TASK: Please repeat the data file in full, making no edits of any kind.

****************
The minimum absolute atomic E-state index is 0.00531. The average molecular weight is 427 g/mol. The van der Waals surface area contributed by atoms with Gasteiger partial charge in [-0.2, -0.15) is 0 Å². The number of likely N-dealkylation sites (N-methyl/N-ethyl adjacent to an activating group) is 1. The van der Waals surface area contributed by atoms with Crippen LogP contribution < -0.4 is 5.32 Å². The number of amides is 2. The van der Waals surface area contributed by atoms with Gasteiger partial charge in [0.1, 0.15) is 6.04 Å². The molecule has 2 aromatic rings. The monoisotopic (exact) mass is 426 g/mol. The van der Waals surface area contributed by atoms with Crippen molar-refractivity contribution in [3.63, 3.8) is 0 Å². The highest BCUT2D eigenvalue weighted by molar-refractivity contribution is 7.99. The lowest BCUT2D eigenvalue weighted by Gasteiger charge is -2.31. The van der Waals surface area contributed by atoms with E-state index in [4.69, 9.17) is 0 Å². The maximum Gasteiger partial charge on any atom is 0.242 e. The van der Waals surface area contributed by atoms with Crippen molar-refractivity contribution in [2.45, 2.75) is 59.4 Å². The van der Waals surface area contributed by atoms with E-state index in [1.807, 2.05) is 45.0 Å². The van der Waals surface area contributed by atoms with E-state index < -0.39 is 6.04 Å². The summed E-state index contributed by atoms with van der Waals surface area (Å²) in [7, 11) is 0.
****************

The minimum absolute atomic E-state index is 0.00531. The average molecular weight is 427 g/mol. The van der Waals surface area contributed by atoms with Gasteiger partial charge in [-0.2, -0.15) is 0 Å². The number of likely N-dealkylation sites (N-methyl/N-ethyl adjacent to an activating group) is 1. The van der Waals surface area contributed by atoms with Crippen LogP contribution < -0.4 is 5.32 Å². The number of amides is 2. The van der Waals surface area contributed by atoms with Gasteiger partial charge in [0.1, 0.15) is 6.04 Å². The molecule has 2 aromatic rings. The monoisotopic (exact) mass is 426 g/mol. The van der Waals surface area contributed by atoms with Crippen molar-refractivity contribution in [3.63, 3.8) is 0 Å². The highest BCUT2D eigenvalue weighted by molar-refractivity contribution is 7.99. The lowest BCUT2D eigenvalue weighted by Gasteiger charge is -2.31. The van der Waals surface area contributed by atoms with E-state index in [4.69, 9.17) is 0 Å². The maximum Gasteiger partial charge on any atom is 0.242 e. The van der Waals surface area contributed by atoms with Crippen molar-refractivity contribution in [2.45, 2.75) is 59.4 Å². The van der Waals surface area contributed by atoms with E-state index in [1.807, 2.05) is 45.0 Å². The van der Waals surface area contributed by atoms with E-state index < -0.39 is 6.04 Å². The summed E-state index contributed by atoms with van der Waals surface area (Å²) in [7, 11) is 0.